But not long after he was appointed Archbishop, his Jesuit friend Rutilio Grande was murdered along with and elderly man and an 16 year old boy. Romero urged the government to investigate the crime, but they did nothing.

The Sunday following the murder, Romero canceled all of the masses in the archdiocese, and celebrated one single mass in the cathedral. Over 150 clergy and 100,000 people are estimated to have attended and heard Romero call for an end to the violence.

For the next three years, Romero was increasingly viewed as the “voice of the voiceless poor.” He broadcast his weekly sermons on the church’s radio station, and used that medium to list all of the disappearances, tortures, and murders that had taken place. These sermons became immensely popular in the countryside, and deeply troubling in the halls of power.

In the midst of tremendous division…Romero preached the truth of what was happening, and also a message of hope. In a sermon from July 1977 he said words that still ring powerfully today.

“One of the signs of the present time is the idea of participation, the right that all persons have to participate in the construction of their own common good. For this reason, one of the most dangerous abuses of the present time is repression, the attitude that says, “Only we can govern, no one else, get rid of them.”

Everyone can contribute much that is good, and in that way trust is achieved. The common good will not be attained by excluding people. We can’t enrich the common good of our country by driving out those we don’t care for. We have to try to bring out all that is good in each person and try to develop an atmosphere of trust, not with physical force, as though dealing with irrational beings, but with a moral force that draws out the good that is in everyone, especially in concerned young people.

Thus, with all contributing their own interior life, their own responsibility, their own way of being, all can build the beautiful structure of the common good, the good that we construct together and that creates conditions of kindness, of trust, of freedom, of peace.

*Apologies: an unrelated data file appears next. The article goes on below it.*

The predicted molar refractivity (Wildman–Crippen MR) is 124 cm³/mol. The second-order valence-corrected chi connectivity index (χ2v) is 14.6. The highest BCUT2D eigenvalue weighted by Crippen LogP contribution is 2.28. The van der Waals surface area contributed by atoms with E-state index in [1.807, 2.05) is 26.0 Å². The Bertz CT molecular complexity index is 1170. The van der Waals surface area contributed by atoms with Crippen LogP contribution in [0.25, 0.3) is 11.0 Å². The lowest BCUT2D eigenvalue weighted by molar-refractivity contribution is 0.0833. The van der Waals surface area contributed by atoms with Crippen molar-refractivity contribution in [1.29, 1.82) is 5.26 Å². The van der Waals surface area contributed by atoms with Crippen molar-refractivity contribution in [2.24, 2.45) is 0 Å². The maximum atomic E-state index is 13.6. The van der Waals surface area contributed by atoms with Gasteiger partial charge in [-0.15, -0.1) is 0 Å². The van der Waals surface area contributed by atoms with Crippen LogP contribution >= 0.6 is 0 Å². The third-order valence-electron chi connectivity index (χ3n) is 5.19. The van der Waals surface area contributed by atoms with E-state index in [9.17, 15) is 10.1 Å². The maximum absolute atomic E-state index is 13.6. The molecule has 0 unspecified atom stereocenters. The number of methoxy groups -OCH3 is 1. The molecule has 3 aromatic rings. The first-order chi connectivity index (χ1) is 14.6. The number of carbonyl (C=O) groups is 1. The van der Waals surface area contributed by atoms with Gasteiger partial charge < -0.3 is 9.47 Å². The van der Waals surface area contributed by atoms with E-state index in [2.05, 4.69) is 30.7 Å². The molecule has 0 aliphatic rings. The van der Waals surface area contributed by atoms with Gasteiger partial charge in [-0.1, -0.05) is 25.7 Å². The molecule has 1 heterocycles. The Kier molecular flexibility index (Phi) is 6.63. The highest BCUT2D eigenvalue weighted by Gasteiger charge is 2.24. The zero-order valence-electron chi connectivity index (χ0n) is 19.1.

Then we can, all of us together, build the republic — the res publica, the public concern — what belongs to all of us and what we all have the duty of building.” July 10, 1977 

On Monday, March 24, 1980, Romero was celebrating a memorial mass at a small hospital chapel, for the mother of the editor of one of the few independent newspapers in El Salvador. Just the day before, on the 5th Sunday of Lent, in his sermon, he begged the enlisted men of the Salvadoran Army, to stop the killing…some heard it as an invitation to mutiny.

“Brothers, [he said]: you are of part of our own people. You kill your own campesino brothers and sisters. […] No soldier is obliged to obey an order against the law of God. […] It is time to take back your consciences and to obey your consciences rather than the orders of sin. The Church, defender of the rights of God, of the law of God, of human dignity, of the person, cannot remain silent before such abominations. We want the government to understand seriously that reforms are worth nothing if they are stained with so much blood. In the name of God, and in the name of this suffering people, whose laments rise to heaven each day more tumultuous, I beg you, I  beseech you, I order you in the name of God: Stop the repression!”